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Subacute Infarction

Last Updated: October 1, 2018

Open Table of Contents: Subacute Infarction

Figure 1: Masslike, cortical FLAIR hyperintense signal (top row left) with heterogeneous enhancement (top row right) in the anterior left temporal lobe and right occipital lobe. No evidence of reduced diffusivity on DWI (bottom row left). This presentation is often challenging and requires an appropriate history to make the correct diagnosis as a subacute infarction can commonly be mistaken for a neoplasm. The faint T1 hyperintensity in the cortex (bottom row right) can be a clue to cortical laminar necrosis of subacute infarct.


  • Interrupted flow to brain resulting in cerebral ischemia or infarction with variable neurologic deficits


  • Critical disturbance in cerebral blood flow (CBF)
    • Severely ischemic core
      • CBF < (6-8 mL)/(100 g/min)
    • Oxygen depletion, energy failure, terminal depolarization, ion homeostasis failure
  • Evolution from ischemia to infarct
  • Ischemic penumbra is theoretically salvageable tissue

Clinical Features

  • Symptoms
    • Focal acute neurologic deficit
    • Paresis, aphasia, altered mental status
  • Age

    • Usually older adults
  • Gender

    • Slightly more common in men
  • Prognosis

    • 2nd most common cause of death worldwide


  • General
    • Abnormalities within particular arterial distributions
    • Rarely, an acute ischemic stroke may demonstrate an ill-defined cerebral lesion with mass effect, with or without parenchymal enhancement
    • Subacute infarction is more likely to mimic a brain tumor.
      • Often demonstrates contrast enhancement, particularly in involved areas of gray matter
      • DWI may be falsely negative at the point of ADC sequence pseudonormalization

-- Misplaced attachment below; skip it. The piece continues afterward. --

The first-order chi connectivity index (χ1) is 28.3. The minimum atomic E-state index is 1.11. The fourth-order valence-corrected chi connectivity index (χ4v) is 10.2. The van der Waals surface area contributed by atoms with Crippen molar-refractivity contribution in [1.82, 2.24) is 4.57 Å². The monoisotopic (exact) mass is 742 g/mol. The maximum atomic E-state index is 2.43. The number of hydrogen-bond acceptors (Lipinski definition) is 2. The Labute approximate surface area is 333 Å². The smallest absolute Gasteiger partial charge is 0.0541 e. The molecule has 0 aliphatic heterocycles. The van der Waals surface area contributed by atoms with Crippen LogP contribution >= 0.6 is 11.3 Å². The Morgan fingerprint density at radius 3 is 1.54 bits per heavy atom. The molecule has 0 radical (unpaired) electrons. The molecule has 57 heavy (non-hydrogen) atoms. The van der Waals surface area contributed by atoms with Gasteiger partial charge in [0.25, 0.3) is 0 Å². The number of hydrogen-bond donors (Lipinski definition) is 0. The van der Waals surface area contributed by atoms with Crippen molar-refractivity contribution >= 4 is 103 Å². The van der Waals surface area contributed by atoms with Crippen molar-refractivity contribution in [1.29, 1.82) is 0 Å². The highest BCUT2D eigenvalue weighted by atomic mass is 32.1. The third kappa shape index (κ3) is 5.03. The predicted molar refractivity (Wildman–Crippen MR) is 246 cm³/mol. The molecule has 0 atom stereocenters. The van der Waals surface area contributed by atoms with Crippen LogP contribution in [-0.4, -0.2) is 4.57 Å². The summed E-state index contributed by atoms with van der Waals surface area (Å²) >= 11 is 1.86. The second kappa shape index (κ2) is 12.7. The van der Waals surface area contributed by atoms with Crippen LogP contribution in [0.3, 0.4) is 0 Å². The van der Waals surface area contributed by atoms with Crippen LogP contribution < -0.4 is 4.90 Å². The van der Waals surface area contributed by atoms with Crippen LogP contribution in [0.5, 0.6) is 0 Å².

• Modality specific

    • CT
      • Loss of gray-white differentiation
      • Hyperdense thrombosed vessel sign (commonly MCA)
      • Insular ribbon sign – blurring of the insular gray-white junction with hypoattenuation
      • Gyral swelling and sulcal effacement
      • Hemorrhagic transformation (15-45%)
    • Perfusion CT

      • Infarcted tissue: prolonged mean transit time, decreased cerebral blood flow and cerebral blood volume
      • Ischemic penumbra: similar to infarcted tissue but will have near normal or even increased cerebral blood volume
    • CT Angiogram (CTA)

      • Confirm occlusions, stenoses and collateral flow
    • MR

      • T1WI and T2WI
        • Variable with phase and hemorrhagic transformation
      • DWI:

        • Restricted diffusion lasting 7-10 days
      • PWI

        • Similar to perfusion CT
      • Contrast:

        • Variable enhancement
          • Hyperacute: intravascular enhancement
          • Acute: meningeal enhancement
          • Subacute: parenchymal enhancement, particularly in the involved gray matter (either cortex or basal ganglia)
    • MR Angiogram (MRA)

      • Identify occlusions, stenoses, and status of collateral flow
    • MR Spectroscopy

      • Elevated lactate and decreased NAA
  • Imaging Recommendations

    • Nonenhanced CT as initial study to exclude hemorrhage or focal mass
    • If available get a perfusion CT and CT Angiogram for potential intravascular treatment
    • If uncertain or need confirmation, obtain an MR with contrast (including DWI, GRE and possibly PWI)
  • Mimic

    • When in the subacute phase, demonstrating ring enhancement, infarction can be difficult to distinguish from tumor on imaging. Subacute lacunar infarcts, in particular, often have the appearance of small metastases. Diffusion abnormalities of subacute infarct, vascular territory of involvement, or sequelae of other prior infarcts may help to indicate infarct over tumor, but sometimes a followup MRI is the best next step in evaluation.

Contributor: Sean Dodson, MD

DOI: https://doi.org/10.18791/nsatlas.v1.03.02.24


Allmendinger AM, et al. Imaging of Stroke: Part 1, Perfusion CT – Overview of Imaging Technique, Interpretation Pearls, and Common Pitfalls. AJR. 2012; 198:52-62.

Copen WA, et al. MR Perfusion Imaging in Acute Ischemic Stroke. Neuroimaging Clin N Am. 2011; 21(2):259-83.

Cunliffe CH, et al. Intracranial Lesions Mimicking Neoplasms. Arch Pathol Lab Med. 2009; 133:101-123.

Kamalian S, et al. Stroke differential diagnosis and mimics: Part 1. Applied Radiology. 2015; 44(11):26-39.

Huisman T. Tumor-like lesions of the brain. Cancer Imaging. 2009; 9(Special Issue A): S10-S13.

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